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Double-clicking poverty: the diffusion of ICT in the hotel sector in Addis Ababa, Ethiopia

Demeke, Wegene



According to the United Nations Development Program, Information and Communication Technology (ICT) has a significant impact on the reduction of poverty in developing countries. In addition, a number of studies emphasise the positive developmental impact of ICT. However, to realise the positive influence and impact of ICT in developing countries – first ICT has to be diffused in these countries. This study is an attempt to shed light on the factors that affect the diffusion of ICT with particular reference to the hotel sector and associated businesses in Addis Ababa, Ethiopia. Exploratory design methodology is used to inform the research process. The research aim is to investigate the role of ICT in reducing poverty in Ethiopia, a developing country with 38.7% of the population below the poverty line. The data indicated that ICT’s diffusion is very limited, hence its impact on reducing poverty is also limited, and furthermore, existing diffusion theories do not explain why the diffusion is very low. The research design includes iterating from data to analysis and then to findings and back to data collection and repeating the processes again to explain the findings using existing theories, or generate new theory that explains the phenomenon. This design method provides a mechanism to refine ideas, vary or change data collection, and help with analysis and theory formulation. Furthermore, the shortcoming of existing diffusion theories to explain the diffusion of ICT leads to the formulation of a new theoretical framework based on Rogers’ diffusion theory. The proposed new framework acknowledges the role of the characteristics and social grouping of the individual adopter in the adoption processes, however the framework emphasises that the context on the ground (the Political, Economic,Social, Technological, Environmental and Legal [PESTEL] factors) plays a crucial role in the diffusion of ICT. Both qualitative and quantitative methods are used to collect data. In the first phase,17 interviews were conducted with hotel managers/owners who had adopted some level of ICT in their businesses. In the second phase, survey questionnaires were used to gather both qualitative and quantitative data from 125 hotel managers/owners and 36 tour operators. Data collection is continuing. The data indicates that PESTEL factors influence the diffusion of ICT; for example, the tax exemption introduced by the government for new hoteliers has a positive impact, while the fact that the only telecom provider in the country is government owned has a negative impact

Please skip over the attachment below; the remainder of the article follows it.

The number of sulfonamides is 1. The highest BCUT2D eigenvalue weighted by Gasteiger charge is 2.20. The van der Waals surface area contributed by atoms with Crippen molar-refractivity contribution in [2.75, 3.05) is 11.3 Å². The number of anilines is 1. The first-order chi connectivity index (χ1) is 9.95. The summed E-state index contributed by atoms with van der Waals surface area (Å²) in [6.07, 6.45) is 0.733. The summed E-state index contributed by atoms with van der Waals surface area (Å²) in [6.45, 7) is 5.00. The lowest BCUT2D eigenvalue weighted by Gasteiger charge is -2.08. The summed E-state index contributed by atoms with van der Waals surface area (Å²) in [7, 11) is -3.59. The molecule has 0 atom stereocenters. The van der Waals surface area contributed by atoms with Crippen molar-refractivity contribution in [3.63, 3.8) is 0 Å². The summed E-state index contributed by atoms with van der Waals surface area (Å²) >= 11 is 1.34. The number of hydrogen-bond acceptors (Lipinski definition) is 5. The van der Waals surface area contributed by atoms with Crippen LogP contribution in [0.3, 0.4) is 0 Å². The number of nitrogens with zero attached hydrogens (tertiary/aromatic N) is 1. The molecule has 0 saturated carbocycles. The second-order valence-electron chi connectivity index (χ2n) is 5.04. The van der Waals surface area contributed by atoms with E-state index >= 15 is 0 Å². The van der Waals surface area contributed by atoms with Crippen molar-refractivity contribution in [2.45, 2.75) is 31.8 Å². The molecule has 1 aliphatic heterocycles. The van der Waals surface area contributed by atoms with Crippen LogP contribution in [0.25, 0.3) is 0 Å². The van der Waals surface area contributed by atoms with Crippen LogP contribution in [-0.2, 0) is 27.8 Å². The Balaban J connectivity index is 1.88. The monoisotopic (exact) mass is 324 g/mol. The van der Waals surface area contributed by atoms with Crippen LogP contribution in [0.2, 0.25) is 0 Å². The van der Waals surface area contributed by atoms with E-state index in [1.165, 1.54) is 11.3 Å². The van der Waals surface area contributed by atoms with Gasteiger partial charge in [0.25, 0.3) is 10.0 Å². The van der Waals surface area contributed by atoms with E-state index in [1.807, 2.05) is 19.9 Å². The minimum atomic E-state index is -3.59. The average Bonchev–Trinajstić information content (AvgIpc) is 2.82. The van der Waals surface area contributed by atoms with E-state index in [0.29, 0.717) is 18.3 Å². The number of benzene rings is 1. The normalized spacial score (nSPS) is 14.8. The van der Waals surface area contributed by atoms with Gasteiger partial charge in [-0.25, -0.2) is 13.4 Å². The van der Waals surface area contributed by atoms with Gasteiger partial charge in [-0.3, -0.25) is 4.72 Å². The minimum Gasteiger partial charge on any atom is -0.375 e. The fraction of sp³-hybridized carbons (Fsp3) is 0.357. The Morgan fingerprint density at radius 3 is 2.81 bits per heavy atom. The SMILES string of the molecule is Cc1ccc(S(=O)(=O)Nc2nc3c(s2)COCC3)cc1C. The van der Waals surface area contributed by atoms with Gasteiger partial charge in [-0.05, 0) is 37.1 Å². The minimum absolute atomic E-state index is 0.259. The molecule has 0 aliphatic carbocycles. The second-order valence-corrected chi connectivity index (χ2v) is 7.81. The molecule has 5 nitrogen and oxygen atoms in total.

Presentation Conference Type Conference Paper (unpublished)
Conference Name University of West London, MPhil/PhD Conference Presentation
Deposit Date Sep 28, 2017
Keywords Poverty, Information and Communication Technology (ICT),
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